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US oil, gas rig count grows 1 to 348; Permian sees largest gain in 8 months: Enverus

Highlights

Gas-focused rigs climb 2 to 103

Oil-focused rigs fall 1 to 245

Permian rigs jump 10 to 155

New York — The US oil and gas rig count climbed one to 348 in the week ended Oct. 28, rig data provider Enverus said, as gas drilling activity hit a 21-week high and the Permian Basin saw it's largest week-on-week increase dating back to before the pandemic impacted drilling.

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The number of rigs chasing primarily gas rose two to 103, the highest since the week ended June 3. In contrast, operators chasing oil idled one rig for a total 245, snapping three consecutive weekly increases.

Rig counts were mixed across the major gas plays. Haynesville operators added two rigs for a total of 40, the highest since the week ended March 25.

The Marcellus Basin rig count fell back two to 26, remaining firmly within its five-month range. Notably, the Marcellus decline was realized entirely in rigs seeking liquids, which fell three to nine. The number of gas-focused rigs in the basin climbed one to 17.

In the Utica basin, the rig count was steady at eight.

In the major named oil-focused plays, rig counts were mostly flat to higher, with the Permian a notable outlier.

The Permian Basin rig count jumped 10 to 155. It was the largest one-week increase since late February into early March, and put the number of rigs active in the basin at the highest since the week ended June 3.

The number of rigs active in the Eagle Ford basin pulled back one to 21.

Rig counts were steady in the SCOOP-STACK at 14, at 13 in the Bakken, and at six in the Denver-Julesburg basin.

Rig count totals outside the major basins fell by eight on week to 65.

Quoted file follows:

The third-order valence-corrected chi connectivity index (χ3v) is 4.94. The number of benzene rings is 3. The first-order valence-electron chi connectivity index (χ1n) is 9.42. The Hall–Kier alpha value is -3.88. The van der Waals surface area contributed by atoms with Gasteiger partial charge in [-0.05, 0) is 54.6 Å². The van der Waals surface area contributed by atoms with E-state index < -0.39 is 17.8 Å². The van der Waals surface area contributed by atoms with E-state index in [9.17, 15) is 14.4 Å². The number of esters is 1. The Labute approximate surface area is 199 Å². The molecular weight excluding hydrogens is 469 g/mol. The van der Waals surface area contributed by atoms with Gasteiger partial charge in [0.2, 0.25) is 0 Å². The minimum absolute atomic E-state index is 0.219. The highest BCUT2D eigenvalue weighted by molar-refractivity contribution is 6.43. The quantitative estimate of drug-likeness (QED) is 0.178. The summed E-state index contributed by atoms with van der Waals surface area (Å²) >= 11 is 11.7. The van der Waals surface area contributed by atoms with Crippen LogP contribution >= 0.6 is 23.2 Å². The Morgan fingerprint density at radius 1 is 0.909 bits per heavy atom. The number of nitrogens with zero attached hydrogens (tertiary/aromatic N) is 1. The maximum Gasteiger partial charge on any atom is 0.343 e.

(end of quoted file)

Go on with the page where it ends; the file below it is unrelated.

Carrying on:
Rockies gas production declines

Rockies Express west-to-east flows from the Rockies to the Upper Midwest have seen year-on-year declines this month from decreased production. The Denver-Julesburg Basin has averaged just 2.2 Bcf/d this month, down from 2.4 Bcf/d in October 2019. Total Rockies production is now down to 7.9 Bcf/d from 9.3 Bcf/d last October.

Rockies dry gas production has declined over the course of 2020 in every major basin barring the Williston. Production in the Green-River Overthrust, Denver-Julesburg, Piceance and Powder River basins is down by a combined 1.1 Bcf/d since January to average 6.4 Bcf/d in October, according to S&P Global Platts Analytics. The resilient Williston has increased by 100 MMcf/d to 2.1 Bcf/d over the same time frame.

While declining Rockies production has opened capacity along REX, its greatest effect appears to be opening the Midwest to the US Southeast corridor. Northeast production has already filled the westbound segment of the pipeline and increased flows along NGPL.

The ANR Pipeline is bearing the brunt of this loss, opening capacity on the pipeline for additional flows toward the Southeast.

This will boost Upper Midwest prices this winter as ANR is a main artery between Chicago and Henry Hub, so less gas on this pipeline is likely to boost Chicago basis, according to Platts Analytics.